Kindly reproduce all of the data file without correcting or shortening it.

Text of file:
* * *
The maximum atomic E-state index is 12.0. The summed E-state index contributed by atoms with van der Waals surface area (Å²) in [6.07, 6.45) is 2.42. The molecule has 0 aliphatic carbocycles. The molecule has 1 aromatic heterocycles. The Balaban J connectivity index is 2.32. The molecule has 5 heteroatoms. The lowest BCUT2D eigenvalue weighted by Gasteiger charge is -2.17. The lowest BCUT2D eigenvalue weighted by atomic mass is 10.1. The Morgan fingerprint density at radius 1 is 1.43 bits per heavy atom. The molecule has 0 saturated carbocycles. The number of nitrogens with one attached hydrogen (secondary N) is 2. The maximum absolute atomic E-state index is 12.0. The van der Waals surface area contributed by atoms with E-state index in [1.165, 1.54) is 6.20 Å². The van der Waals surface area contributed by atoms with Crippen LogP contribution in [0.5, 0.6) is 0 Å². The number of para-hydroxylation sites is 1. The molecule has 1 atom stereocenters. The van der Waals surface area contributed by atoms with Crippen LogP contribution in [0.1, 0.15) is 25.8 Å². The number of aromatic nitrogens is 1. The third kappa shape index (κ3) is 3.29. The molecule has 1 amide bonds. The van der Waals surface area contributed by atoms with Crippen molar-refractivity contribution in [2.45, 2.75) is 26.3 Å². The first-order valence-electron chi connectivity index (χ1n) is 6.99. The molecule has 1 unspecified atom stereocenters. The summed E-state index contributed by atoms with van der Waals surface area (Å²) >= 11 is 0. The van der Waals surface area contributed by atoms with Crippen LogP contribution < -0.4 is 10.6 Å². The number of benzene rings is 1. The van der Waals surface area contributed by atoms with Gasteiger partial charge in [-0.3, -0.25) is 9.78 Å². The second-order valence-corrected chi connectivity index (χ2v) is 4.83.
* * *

The maximum atomic E-state index is 12.0. The summed E-state index contributed by atoms with van der Waals surface area (Å²) in [6.07, 6.45) is 2.42. The molecule has 0 aliphatic carbocycles. The molecule has 1 aromatic heterocycles. The Balaban J connectivity index is 2.32. The molecule has 5 heteroatoms. The lowest BCUT2D eigenvalue weighted by Gasteiger charge is -2.17. The lowest BCUT2D eigenvalue weighted by atomic mass is 10.1. The Morgan fingerprint density at radius 1 is 1.43 bits per heavy atom. The molecule has 0 saturated carbocycles. The number of nitrogens with one attached hydrogen (secondary N) is 2. The maximum absolute atomic E-state index is 12.0. The van der Waals surface area contributed by atoms with E-state index in [1.165, 1.54) is 6.20 Å². The van der Waals surface area contributed by atoms with Crippen LogP contribution in [0.5, 0.6) is 0 Å². The number of para-hydroxylation sites is 1. The molecule has 1 atom stereocenters. The van der Waals surface area contributed by atoms with Crippen LogP contribution in [0.1, 0.15) is 25.8 Å². The number of aromatic nitrogens is 1. The third kappa shape index (κ3) is 3.29. The molecule has 1 amide bonds. The van der Waals surface area contributed by atoms with Crippen molar-refractivity contribution in [2.45, 2.75) is 26.3 Å². The first-order valence-electron chi connectivity index (χ1n) is 6.99. The molecule has 1 unspecified atom stereocenters. The summed E-state index contributed by atoms with van der Waals surface area (Å²) >= 11 is 0. The van der Waals surface area contributed by atoms with Crippen LogP contribution < -0.4 is 10.6 Å². The number of benzene rings is 1. The van der Waals surface area contributed by atoms with Gasteiger partial charge in [-0.3, -0.25) is 9.78 Å². The second-order valence-corrected chi connectivity index (χ2v) is 4.83.